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Here some gummies I just made. They are pomegranate flavor. I mixed in a touch of red color for a very light gummie, deposited into one tray, then I mixed in more red color while in the funnel to get another color without boiling another batch. Most of my supplies have come in, was stoked to use my confectionery funnel for the first time!

How hard is it working with starch molds? I have been really wanting to play with this, but it was a little intimidating to me :wacko:

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Here are some Fleur de Sel caramels that I just cut and am getting ready to wrap. I have been having a really rough time making my caramels lately, they have been coming out to grainy or to sticky, but luckily this batch came out perfect.IMG_02241.JPG

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How hard is it working with starch molds? I have been really wanting to play with this, but it was a little intimidating to me :wacko:

Its not too difficult, you just need lots of starch and shapes to imprint them. For the long sticks to glue the plaster shapes to, I just used painter stir sticks, but big ones, the kind used to store large batches of paint. Other then that, theres not too much prep, the starch should be sifted, and unless your making liquor cordials (in which case the starch would need to be dried in an oven for a few hours) you can just level starch into a pan, imprint with the shapes, and deposit your gummie, fruit jellies, or fondant into the cavity.

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Holiday chocolates also: Bailey's ganache (dome), Coffee Pecan Crunch, Vanilla Bean Caramel (textured transfer), and Orange Grand Marnier (copper luster dust).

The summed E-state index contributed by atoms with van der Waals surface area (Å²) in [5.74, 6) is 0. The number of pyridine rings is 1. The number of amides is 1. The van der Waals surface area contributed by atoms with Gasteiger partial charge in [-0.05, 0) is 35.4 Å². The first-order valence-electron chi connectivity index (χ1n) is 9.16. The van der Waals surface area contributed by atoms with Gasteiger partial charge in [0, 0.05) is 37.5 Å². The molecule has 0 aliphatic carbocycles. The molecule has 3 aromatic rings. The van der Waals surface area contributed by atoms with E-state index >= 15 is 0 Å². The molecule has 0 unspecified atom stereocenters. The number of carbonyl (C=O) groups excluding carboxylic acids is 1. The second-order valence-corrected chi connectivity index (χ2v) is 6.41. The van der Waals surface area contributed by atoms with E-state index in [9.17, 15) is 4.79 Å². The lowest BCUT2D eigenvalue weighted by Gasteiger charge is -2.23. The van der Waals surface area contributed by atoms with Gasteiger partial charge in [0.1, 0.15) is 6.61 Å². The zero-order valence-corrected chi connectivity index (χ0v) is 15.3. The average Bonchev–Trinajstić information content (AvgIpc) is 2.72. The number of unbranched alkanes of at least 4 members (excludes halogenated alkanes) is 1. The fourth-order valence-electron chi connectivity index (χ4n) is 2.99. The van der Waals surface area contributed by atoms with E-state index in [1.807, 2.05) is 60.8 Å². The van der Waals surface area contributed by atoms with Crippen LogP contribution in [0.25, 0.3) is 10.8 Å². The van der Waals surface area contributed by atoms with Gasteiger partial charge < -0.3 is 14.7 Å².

Christmas bonbons.jpg


Edited by DianaM (log)

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Mjx, they look amazing! What are your fillings?

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I suppose I can join the pate de fruit club now. I just got my apple pectin from Chef Rubber, and am surprised how easy it is to make these jellies. Formerly I had made them a few times using liquid pectin and the formula from Grewelings at home book, but that was always a huge pain, its almost impossible not to scorch the fruit and cook it to 238f. Then in an order with some other things from Chef Rubber, I got a small packet of G-pectin, which worked nicely, but it seemed that you use a much larger amount of this stuff in relation to fruit puree when you compare formulas that use apple pectin. I made some pate de fruit with the 15g of g-pectin, and that yielded about a 4 inch frame of fruit jellies, where as (in using Grewelings formula from his professional book) 10g of apple pectin yielded an 8.5 inch frame. It was appearent pretty quickly the gelling power of the apple pectin, glad I finally got some. Heres what I did today, strawberry pate de fruit.

Straweberry Pate de Fruit.jpg

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That is a damn fine first attempt!

Mjx, they look amazing! What are your fillings?

My boyfriend is beaming, and says Thanks!